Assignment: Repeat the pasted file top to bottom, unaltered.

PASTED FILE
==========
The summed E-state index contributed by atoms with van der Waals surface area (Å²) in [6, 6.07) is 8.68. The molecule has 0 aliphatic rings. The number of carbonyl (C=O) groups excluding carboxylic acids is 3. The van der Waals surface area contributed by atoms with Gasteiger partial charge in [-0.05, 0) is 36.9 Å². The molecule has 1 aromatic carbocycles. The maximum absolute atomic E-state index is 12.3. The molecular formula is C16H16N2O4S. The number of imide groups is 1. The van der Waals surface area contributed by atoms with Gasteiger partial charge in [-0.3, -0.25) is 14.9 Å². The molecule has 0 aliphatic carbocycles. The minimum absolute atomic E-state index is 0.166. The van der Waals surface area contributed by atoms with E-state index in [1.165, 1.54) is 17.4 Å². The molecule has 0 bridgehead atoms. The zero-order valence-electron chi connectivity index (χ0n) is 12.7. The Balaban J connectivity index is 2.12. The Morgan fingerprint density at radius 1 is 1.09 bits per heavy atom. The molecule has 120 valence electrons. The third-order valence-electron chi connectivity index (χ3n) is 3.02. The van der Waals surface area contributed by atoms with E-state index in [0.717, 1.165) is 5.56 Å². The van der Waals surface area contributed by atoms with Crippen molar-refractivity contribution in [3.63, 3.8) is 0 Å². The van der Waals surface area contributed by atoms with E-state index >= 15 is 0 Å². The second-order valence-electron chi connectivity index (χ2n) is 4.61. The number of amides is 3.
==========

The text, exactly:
The summed E-state index contributed by atoms with van der Waals surface area (Å²) in [6, 6.07) is 8.68. The molecule has 0 aliphatic rings. The number of carbonyl (C=O) groups excluding carboxylic acids is 3. The van der Waals surface area contributed by atoms with Gasteiger partial charge in [-0.05, 0) is 36.9 Å². The molecule has 1 aromatic carbocycles. The maximum absolute atomic E-state index is 12.3. The molecular formula is C16H16N2O4S. The number of imide groups is 1. The van der Waals surface area contributed by atoms with Gasteiger partial charge in [-0.3, -0.25) is 14.9 Å². The molecule has 0 aliphatic carbocycles. The minimum absolute atomic E-state index is 0.166. The van der Waals surface area contributed by atoms with E-state index in [1.165, 1.54) is 17.4 Å². The molecule has 0 bridgehead atoms. The zero-order valence-electron chi connectivity index (χ0n) is 12.7. The Balaban J connectivity index is 2.12. The Morgan fingerprint density at radius 1 is 1.09 bits per heavy atom. The molecule has 120 valence electrons. The third-order valence-electron chi connectivity index (χ3n) is 3.02. The van der Waals surface area contributed by atoms with E-state index in [0.717, 1.165) is 5.56 Å². The van der Waals surface area contributed by atoms with Crippen molar-refractivity contribution in [3.63, 3.8) is 0 Å². The van der Waals surface area contributed by atoms with E-state index >= 15 is 0 Å². The second-order valence-electron chi connectivity index (χ2n) is 4.61. The number of amides is 3.